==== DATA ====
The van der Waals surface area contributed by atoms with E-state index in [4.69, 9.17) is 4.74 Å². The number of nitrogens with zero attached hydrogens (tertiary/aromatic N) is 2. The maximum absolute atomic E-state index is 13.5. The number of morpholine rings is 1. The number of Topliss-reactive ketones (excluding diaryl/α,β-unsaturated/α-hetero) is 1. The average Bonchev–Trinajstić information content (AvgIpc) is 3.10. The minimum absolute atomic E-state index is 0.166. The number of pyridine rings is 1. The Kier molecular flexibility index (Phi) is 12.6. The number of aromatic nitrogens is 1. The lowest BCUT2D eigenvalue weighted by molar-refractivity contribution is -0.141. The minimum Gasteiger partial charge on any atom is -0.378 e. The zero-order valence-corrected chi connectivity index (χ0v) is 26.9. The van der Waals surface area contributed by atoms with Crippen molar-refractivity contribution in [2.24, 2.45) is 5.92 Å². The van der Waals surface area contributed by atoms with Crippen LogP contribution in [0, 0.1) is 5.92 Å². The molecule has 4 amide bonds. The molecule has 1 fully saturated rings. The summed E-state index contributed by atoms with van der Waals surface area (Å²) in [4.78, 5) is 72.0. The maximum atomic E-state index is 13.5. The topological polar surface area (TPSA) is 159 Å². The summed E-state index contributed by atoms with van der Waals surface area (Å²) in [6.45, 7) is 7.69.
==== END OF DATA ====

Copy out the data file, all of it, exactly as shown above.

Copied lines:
The van der Waals surface area contributed by atoms with E-state index in [4.69, 9.17) is 4.74 Å². The number of nitrogens with zero attached hydrogens (tertiary/aromatic N) is 2. The maximum absolute atomic E-state index is 13.5. The number of morpholine rings is 1. The number of Topliss-reactive ketones (excluding diaryl/α,β-unsaturated/α-hetero) is 1. The average Bonchev–Trinajstić information content (AvgIpc) is 3.10. The minimum absolute atomic E-state index is 0.166. The number of pyridine rings is 1. The Kier molecular flexibility index (Phi) is 12.6. The number of aromatic nitrogens is 1. The lowest BCUT2D eigenvalue weighted by molar-refractivity contribution is -0.141. The minimum Gasteiger partial charge on any atom is -0.378 e. The zero-order valence-corrected chi connectivity index (χ0v) is 26.9. The van der Waals surface area contributed by atoms with Crippen molar-refractivity contribution in [2.24, 2.45) is 5.92 Å². The van der Waals surface area contributed by atoms with Crippen LogP contribution in [0, 0.1) is 5.92 Å². The molecule has 4 amide bonds. The molecule has 1 fully saturated rings. The summed E-state index contributed by atoms with van der Waals surface area (Å²) in [4.78, 5) is 72.0. The maximum atomic E-state index is 13.5. The topological polar surface area (TPSA) is 159 Å². The summed E-state index contributed by atoms with van der Waals surface area (Å²) in [6.45, 7) is 7.69.